Williams Tube memory, Selectron question, and Charactron

From: Christian Fandt <cfandt_at_netsync.net>
Date: Sun Aug 15 19:49:24 1999

Upon the date 05:06 PM 8/15/99 -0400, CLASSICCMP_at_trailing-edge.com said
something like:
>Eric Smith wrote:
>>William Donzelli <aw288_at_osfn.org> wrote:
>>> The lights ("blinkenlights") on some early machines (and even a few not
>>> so early machines) were tiny tubes, as well. A bit more simple than a
>>Yes, but those weren't particularly "bizarre". They were just common
>>incandescent bulbs.
>I've seen scientific and computer equipment from the 60's and 70's using
>a variety of "tubes" as indicator devices, everything from simple neon
>bulbs to decatron counters and storage CRT's.
>One might argue that a neon bulb or a decatron isn't properly a "tube"
>(they certainly aren't "valves" because they don't have a control grid
>like a triode), but they are non-linear devices that are capable of
>storing (and displaying) state information and performing simple logic
>Question for the UKer's: is a tube rectifier (no control grid, just
>an anode and a cathode) called a "valve"? Is a voltage regulator tube (like
>the venerable OA2) called a "valve"?

Well, I'm not a 'UKer' but just a humble electronic communications
historian (like Bill Donzelli, who also knows this answer) who has a strong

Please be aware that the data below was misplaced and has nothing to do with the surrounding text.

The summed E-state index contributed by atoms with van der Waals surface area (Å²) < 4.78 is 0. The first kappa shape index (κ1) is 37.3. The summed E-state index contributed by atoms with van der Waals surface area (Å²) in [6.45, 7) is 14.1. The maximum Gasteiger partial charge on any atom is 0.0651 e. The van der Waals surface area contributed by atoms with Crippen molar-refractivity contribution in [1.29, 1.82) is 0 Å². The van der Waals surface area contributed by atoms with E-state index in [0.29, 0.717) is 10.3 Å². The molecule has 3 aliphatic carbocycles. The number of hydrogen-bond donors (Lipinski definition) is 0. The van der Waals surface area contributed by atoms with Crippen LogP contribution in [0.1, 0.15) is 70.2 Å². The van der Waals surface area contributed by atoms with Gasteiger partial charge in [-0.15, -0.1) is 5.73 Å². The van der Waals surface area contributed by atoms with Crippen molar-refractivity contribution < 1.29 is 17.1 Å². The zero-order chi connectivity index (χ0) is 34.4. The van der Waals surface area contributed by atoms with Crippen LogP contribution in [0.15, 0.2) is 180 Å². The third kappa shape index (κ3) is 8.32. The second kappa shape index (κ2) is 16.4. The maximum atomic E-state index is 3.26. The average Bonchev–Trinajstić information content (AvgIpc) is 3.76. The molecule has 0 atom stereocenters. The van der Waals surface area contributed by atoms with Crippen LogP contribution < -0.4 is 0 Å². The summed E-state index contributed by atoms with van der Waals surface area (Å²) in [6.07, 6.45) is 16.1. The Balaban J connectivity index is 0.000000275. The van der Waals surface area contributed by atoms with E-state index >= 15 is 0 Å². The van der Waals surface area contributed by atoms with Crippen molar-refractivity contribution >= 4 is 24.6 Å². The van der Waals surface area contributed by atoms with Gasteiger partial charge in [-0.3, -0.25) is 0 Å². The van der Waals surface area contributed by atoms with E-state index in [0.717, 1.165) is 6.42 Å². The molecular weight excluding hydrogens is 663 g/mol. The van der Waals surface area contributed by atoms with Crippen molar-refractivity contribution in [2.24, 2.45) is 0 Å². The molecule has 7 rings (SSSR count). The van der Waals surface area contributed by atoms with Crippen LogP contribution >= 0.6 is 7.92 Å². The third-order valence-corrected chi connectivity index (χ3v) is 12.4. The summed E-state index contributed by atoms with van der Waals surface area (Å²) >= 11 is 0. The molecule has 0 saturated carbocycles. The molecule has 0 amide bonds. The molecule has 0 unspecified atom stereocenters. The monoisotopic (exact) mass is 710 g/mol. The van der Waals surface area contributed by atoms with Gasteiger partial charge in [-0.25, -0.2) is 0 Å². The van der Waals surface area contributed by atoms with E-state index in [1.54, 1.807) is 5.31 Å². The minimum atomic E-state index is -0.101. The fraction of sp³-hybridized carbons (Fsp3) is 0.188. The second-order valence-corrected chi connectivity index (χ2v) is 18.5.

interest in tube (valve) history. Back in 1908, Sir John Ambrose Fleming,
an English electrical engineer, patented the Thermionic Valve. It was based
on work he began in 1904 investigating the "Edison Effect", of which he and
Edison had discovered earlier in 1889 in USA, in order to make a rectifying
valve. This valve is a two element diode. On the other hand, Lee deForest
patented the Audion which is a three element valve, or "tube" in USA terms,
in 1906. Controversy had always surrounded DeForest, however he held fast
to his contention that he had developed the Audion *independantly* with
regard to Fleming's work begun earlier.

Yes, a two element vacuum thermionic diode can therefore be called a "valve".

Ya got a good question about the 0A2 and its kindred though Tim. I would
imagine by conventional wisdom it also would also be called a valve in the
UK. Tony? Know the usual expression for VR tubes? (VR valves?)

Regards, Chris
-- --
Christian Fandt, Electronic/Electrical Historian
Jamestown, NY USA cfandt_at_netsync.net
        Member of Antique Wireless Association
        URL: http://www.antiquewireless.org/
Received on Sun Aug 15 1999 - 19:49:24 BST

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